The Muslim world and the marginalized LGBTQ population
New Delhi: Many Muslim countries criminalize gay sex, including World Cup host Qatar. LGBTQ people are routinely shunned by their families, denounced by Islamic authorities, hounded by security forces, and restricted to clandestine social lives. Calls for change from LGBTQ-friendly nations are routinely dismissed as unwarranted outside interference.
On the outskirts of Yogyakarta, an Indonesian city home to many universities, is a small boarding school whose mission seems out of place in a country with more Muslim citizens than any other. Her students are transgender women.
Al-Fatah Islamic School in Yogyakarta was founded 14 years ago by Shinta Ratri, a trans woman who struggled with self-doubt in her youth, wondering if her gender transition was a sin.
She went on to earn a bachelor’s degree in biology and then dedicated herself to empowering other trans women to study Islam. Initially there were 20 students at the school, and now around 60 – many of them middle-aged.
Among them is YS Al Buchory, 55, who struggled for years to cope with lack of acceptance by those around her, but now feels at home at school and hopes tolerance will spread in her country.
“Like a rainbow, if there are red, yellow and green colors combined, it becomes more beautiful, rather than just black and white,” she said. “We have to be able to respect each other, to tolerate each other, not to embarrass each other.”
Is Indonesia relatively tolerant?
Compared to many Muslim countries, Indonesia is relatively tolerant. Dozens of LGBTQ organizations operate openly, advocating for equal rights, offering advice, liaising with religious leaders. Only one conservative province, Aceh – which practices Sharia – explicitly criminalizes same-sex relations.
In Aceh, two men were publicly flogged last year – 77 lashes each – after neighbors reported them to the religious police for having sex. Earlier this year, Indonesian Vice President Ma’ruf Amin, in a speech to Muslim teachers, said LGBTQ people engaged in “deviant behavior” that should be banned.
When Disney’s Animated Film Was Banned In The Muslim World For Lesbian Fucking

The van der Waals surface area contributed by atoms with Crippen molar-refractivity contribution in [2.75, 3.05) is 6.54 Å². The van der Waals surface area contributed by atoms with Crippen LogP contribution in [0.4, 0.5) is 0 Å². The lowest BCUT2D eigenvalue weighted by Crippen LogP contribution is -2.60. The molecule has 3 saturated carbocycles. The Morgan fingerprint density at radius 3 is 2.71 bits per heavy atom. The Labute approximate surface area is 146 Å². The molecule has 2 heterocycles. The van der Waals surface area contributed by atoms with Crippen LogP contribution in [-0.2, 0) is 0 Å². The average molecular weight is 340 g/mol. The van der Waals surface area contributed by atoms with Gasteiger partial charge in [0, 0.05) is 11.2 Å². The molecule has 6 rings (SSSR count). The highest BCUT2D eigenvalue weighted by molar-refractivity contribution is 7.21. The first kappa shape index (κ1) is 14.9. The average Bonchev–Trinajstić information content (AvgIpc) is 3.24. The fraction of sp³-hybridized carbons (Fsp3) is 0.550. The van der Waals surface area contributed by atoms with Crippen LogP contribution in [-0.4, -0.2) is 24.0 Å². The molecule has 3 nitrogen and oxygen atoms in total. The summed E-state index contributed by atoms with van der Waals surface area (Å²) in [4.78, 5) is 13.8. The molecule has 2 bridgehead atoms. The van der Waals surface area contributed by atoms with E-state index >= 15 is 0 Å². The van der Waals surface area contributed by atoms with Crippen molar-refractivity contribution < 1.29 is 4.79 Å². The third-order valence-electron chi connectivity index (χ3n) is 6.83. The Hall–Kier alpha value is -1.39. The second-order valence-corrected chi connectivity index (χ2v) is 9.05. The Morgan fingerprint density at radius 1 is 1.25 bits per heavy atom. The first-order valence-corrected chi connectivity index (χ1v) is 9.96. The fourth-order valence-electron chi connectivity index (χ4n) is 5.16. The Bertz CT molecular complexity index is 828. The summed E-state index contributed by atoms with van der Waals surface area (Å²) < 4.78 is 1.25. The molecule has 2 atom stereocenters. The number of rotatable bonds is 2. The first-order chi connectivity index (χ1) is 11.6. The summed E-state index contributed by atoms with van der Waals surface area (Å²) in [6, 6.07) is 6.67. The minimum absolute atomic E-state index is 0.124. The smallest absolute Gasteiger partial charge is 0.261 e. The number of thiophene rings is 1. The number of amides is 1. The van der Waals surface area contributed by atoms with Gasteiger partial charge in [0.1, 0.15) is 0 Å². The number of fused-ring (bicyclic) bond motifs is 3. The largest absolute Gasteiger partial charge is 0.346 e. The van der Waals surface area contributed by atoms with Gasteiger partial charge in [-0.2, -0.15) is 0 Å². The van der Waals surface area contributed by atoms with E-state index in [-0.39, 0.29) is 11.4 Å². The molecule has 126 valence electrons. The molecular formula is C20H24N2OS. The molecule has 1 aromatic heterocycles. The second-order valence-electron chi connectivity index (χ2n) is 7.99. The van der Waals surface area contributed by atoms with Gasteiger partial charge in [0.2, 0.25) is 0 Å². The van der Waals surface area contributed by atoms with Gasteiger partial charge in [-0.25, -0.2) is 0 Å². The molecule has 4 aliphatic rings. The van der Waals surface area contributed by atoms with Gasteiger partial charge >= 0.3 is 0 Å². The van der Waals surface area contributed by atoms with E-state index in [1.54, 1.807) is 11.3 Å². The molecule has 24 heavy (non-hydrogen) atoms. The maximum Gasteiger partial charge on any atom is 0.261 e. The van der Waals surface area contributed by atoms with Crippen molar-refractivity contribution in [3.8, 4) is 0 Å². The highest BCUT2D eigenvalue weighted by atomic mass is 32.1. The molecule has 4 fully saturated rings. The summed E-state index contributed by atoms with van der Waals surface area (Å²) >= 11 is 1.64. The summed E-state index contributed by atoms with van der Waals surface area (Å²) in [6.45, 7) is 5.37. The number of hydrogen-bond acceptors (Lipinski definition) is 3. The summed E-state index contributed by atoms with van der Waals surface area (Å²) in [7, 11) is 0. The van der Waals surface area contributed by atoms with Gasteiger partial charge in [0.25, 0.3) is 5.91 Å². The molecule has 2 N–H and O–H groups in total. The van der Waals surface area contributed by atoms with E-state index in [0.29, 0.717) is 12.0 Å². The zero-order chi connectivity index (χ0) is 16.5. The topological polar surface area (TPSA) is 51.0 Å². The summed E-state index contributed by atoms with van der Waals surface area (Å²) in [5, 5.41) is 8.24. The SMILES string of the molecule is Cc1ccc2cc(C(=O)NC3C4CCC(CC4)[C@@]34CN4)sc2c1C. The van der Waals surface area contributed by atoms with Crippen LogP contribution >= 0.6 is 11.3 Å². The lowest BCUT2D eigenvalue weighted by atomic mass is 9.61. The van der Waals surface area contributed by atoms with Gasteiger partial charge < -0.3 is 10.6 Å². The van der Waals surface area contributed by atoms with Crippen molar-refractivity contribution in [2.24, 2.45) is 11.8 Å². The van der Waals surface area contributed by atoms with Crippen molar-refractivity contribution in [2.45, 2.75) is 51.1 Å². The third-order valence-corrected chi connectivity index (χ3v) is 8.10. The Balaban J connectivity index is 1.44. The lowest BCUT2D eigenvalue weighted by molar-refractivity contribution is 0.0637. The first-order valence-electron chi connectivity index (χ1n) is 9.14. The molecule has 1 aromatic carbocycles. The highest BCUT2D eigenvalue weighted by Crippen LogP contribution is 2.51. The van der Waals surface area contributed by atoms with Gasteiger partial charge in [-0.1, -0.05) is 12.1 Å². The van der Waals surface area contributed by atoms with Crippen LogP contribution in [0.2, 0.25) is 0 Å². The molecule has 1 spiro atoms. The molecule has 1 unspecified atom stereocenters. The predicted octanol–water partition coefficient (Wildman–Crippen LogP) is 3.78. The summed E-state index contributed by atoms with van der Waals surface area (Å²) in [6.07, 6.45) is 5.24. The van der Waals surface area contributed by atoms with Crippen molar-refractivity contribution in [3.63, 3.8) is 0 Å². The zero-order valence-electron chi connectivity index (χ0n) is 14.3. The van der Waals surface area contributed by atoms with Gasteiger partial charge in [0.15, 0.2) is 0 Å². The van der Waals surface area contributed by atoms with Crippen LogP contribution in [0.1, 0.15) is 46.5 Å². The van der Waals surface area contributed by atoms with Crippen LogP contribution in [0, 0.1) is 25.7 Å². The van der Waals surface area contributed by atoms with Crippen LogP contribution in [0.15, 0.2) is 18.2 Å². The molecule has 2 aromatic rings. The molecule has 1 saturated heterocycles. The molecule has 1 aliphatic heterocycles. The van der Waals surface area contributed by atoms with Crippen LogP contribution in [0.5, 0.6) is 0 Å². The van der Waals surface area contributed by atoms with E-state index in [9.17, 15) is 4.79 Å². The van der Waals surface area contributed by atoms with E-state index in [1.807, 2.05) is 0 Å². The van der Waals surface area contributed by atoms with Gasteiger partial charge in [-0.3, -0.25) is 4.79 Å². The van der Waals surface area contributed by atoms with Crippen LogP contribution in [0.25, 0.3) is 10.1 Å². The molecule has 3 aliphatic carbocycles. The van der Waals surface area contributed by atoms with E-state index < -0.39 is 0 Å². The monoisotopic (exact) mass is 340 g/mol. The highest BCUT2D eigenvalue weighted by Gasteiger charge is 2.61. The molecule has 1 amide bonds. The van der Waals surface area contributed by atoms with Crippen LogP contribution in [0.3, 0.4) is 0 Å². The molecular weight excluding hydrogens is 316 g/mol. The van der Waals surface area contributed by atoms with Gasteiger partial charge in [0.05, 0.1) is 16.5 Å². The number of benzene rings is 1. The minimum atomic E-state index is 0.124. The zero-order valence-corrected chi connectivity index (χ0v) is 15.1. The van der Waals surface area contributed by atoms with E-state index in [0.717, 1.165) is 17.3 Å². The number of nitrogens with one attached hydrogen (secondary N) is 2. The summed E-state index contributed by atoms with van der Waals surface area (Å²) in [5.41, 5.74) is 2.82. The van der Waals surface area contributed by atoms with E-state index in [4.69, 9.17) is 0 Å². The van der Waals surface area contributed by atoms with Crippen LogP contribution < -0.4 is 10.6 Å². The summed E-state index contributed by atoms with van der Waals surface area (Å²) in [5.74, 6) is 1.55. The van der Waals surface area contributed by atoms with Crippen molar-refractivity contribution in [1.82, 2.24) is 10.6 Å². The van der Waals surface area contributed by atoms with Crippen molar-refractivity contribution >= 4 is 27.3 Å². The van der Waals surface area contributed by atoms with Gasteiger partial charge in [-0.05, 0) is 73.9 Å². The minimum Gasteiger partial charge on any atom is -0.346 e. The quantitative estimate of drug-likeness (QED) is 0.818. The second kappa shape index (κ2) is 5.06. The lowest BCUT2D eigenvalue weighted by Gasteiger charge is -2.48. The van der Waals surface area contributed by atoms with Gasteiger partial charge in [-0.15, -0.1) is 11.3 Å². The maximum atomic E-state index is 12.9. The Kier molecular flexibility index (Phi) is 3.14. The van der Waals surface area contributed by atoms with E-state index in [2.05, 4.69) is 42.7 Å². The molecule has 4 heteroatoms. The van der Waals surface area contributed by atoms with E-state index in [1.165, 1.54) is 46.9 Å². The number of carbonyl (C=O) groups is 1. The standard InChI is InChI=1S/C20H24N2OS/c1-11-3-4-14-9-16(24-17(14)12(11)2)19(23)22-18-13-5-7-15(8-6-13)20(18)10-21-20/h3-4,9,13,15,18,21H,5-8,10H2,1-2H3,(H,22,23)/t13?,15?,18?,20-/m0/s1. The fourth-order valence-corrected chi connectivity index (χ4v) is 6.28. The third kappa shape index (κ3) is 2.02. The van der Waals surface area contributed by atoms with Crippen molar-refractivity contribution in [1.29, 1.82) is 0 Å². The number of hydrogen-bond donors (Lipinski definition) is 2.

In many cases, the religious underpinnings of anti-LGBTQ attitudes are associated with resentment of outside pressure from nations that have embraced LGBTQ inclusion. More than a dozen Muslim nations recently banned Disney’s latest animated film “Lightyear” from playing in cinemas due to the inclusion of a brief kiss between a lesbian couple. In Qatar, authorities have urged visiting World Cup fans to respect the local culture – in which LGBTQ activism is taboo.
“Lightyear” features a female character voiced by actress Uzo Aduba briefly kissing his female partner in a scene from the $200 million film. That proved too much for censors in many Muslim-majority countries, where laws often criminalize same-sex relationships.
The countries that have refused to allow the film to be shown are Bahrain, Egypt, Indonesia, Iraq, Jordan, Kuwait, Lebanon, Malaysia, Oman, Qatar, Saudi Arabia, Syria and the United Arab Emirates, Disney said.
LGBTQ in Lebanon
In some countries, apparent advances for LGBTQ people have been followed by setbacks. Lebanon is an example. In recent years, its LGBTQ community has been widely seen as the most vibrant and visible in the Arab world, with some groups advocating for more rights and gay bars hosting events such as drag shows.
Yet many in the community have been reeling from a wave of hostility this year that included a Home Office ban on events described as promoting “sexual perversion”.
Online, some people have railed against Pride events, sometimes citing religious, Muslim and Christian beliefs, to denounce LGBTQ activism. Someone posted an image of a knife cutting through a rainbow flag.
At one point, members of the security forces showed up at the Beirut office of LGBTQ rights organization Helem, executive director Tarek Zeidan said.
LGBTQ in Turkey
In Turkey, which is predominantly Muslim, President Recep Tayyip Erdogan’s government has shown growing intolerance of any expression of LGBTQ rights, banning pride marches and removing the display of rainbow symbols.
It’s a marked change for Erdogan, who before taking power in 2003 declared the mistreatment of gay people to be inhumane and called for legal protections.
A Pride march in Istanbul, which had been taking place since 2003 while attracting huge crowds, has been canceled since 2014. In contrast, the government recently allowed a large anti-LGBTQ rally to take place without police interference.
The ruling party is expected to propose constitutional amendments that would protect family values from what Erdogan describes as “evil currents”. Activists fear the amendments will restrict LGBTQ rights and discourage same-sex relationships.
Meanwhile, among Arab countries, most explicitly ban gay sex, including Qatar. It was the subject of intense international scrutiny and criticism before and during the World Cup on rights issues, including questions about whether LGBTQ visitors would feel safe and welcome.
Other Arab countries, such as Egypt, prosecute LGBTQ people on charges of immorality or debauchery. The situation is similar in Iraq; Human Rights Watch says the lack of an explicit ban on same-sex sexual relations has not protected LGBTQ people from violence and discrimination, or occasional accusations of immorality or public indecency.
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